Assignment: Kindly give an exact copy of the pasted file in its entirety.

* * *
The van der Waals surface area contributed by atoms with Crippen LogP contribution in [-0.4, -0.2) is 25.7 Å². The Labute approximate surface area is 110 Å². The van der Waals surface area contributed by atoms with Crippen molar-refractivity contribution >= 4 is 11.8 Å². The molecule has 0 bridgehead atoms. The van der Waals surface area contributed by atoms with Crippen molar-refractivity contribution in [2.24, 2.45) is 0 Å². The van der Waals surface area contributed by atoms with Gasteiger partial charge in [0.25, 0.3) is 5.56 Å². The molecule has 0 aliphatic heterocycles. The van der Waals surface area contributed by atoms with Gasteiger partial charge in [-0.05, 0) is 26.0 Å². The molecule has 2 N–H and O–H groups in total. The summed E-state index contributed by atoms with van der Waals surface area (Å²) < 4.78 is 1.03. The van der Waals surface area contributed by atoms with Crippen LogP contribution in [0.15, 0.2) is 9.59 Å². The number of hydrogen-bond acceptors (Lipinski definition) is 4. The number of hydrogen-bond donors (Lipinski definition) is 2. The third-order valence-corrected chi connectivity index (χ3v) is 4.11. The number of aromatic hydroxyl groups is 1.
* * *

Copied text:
The van der Waals surface area contributed by atoms with Crippen LogP contribution in [-0.4, -0.2) is 25.7 Å². The Labute approximate surface area is 110 Å². The van der Waals surface area contributed by atoms with Crippen molar-refractivity contribution >= 4 is 11.8 Å². The molecule has 0 bridgehead atoms. The van der Waals surface area contributed by atoms with Crippen molar-refractivity contribution in [2.24, 2.45) is 0 Å². The van der Waals surface area contributed by atoms with Gasteiger partial charge in [0.25, 0.3) is 5.56 Å². The molecule has 0 aliphatic heterocycles. The van der Waals surface area contributed by atoms with Gasteiger partial charge in [-0.05, 0) is 26.0 Å². The molecule has 2 N–H and O–H groups in total. The summed E-state index contributed by atoms with van der Waals surface area (Å²) < 4.78 is 1.03. The van der Waals surface area contributed by atoms with Crippen LogP contribution in [0.15, 0.2) is 9.59 Å². The number of hydrogen-bond acceptors (Lipinski definition) is 4. The number of hydrogen-bond donors (Lipinski definition) is 2. The third-order valence-corrected chi connectivity index (χ3v) is 4.11. The number of aromatic hydroxyl groups is 1.